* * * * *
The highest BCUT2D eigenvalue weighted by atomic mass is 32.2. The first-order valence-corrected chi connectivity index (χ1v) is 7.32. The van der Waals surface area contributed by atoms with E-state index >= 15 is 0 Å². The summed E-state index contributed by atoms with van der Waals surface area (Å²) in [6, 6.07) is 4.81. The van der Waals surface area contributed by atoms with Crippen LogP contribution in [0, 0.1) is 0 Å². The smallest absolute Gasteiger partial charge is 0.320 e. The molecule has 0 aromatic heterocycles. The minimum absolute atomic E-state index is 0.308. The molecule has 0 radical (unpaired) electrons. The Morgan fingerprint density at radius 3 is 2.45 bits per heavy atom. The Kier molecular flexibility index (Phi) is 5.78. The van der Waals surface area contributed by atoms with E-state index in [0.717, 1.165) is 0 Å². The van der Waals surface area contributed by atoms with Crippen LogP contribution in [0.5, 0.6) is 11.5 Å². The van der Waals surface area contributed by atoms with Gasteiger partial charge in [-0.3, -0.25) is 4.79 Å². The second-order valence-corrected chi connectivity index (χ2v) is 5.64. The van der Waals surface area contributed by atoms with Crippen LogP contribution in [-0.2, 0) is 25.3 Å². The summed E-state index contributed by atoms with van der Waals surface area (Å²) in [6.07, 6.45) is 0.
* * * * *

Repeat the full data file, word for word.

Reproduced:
The highest BCUT2D eigenvalue weighted by atomic mass is 32.2. The first-order valence-corrected chi connectivity index (χ1v) is 7.32. The van der Waals surface area contributed by atoms with E-state index >= 15 is 0 Å². The summed E-state index contributed by atoms with van der Waals surface area (Å²) in [6, 6.07) is 4.81. The van der Waals surface area contributed by atoms with Crippen LogP contribution in [0, 0.1) is 0 Å². The smallest absolute Gasteiger partial charge is 0.320 e. The molecule has 0 aromatic heterocycles. The minimum absolute atomic E-state index is 0.308. The molecule has 0 radical (unpaired) electrons. The Morgan fingerprint density at radius 3 is 2.45 bits per heavy atom. The Kier molecular flexibility index (Phi) is 5.78. The van der Waals surface area contributed by atoms with E-state index in [0.717, 1.165) is 0 Å². The van der Waals surface area contributed by atoms with Crippen LogP contribution in [0.5, 0.6) is 11.5 Å². The van der Waals surface area contributed by atoms with Gasteiger partial charge in [-0.3, -0.25) is 4.79 Å². The second-order valence-corrected chi connectivity index (χ2v) is 5.64. The van der Waals surface area contributed by atoms with Crippen LogP contribution in [-0.2, 0) is 25.3 Å². The summed E-state index contributed by atoms with van der Waals surface area (Å²) in [6.07, 6.45) is 0.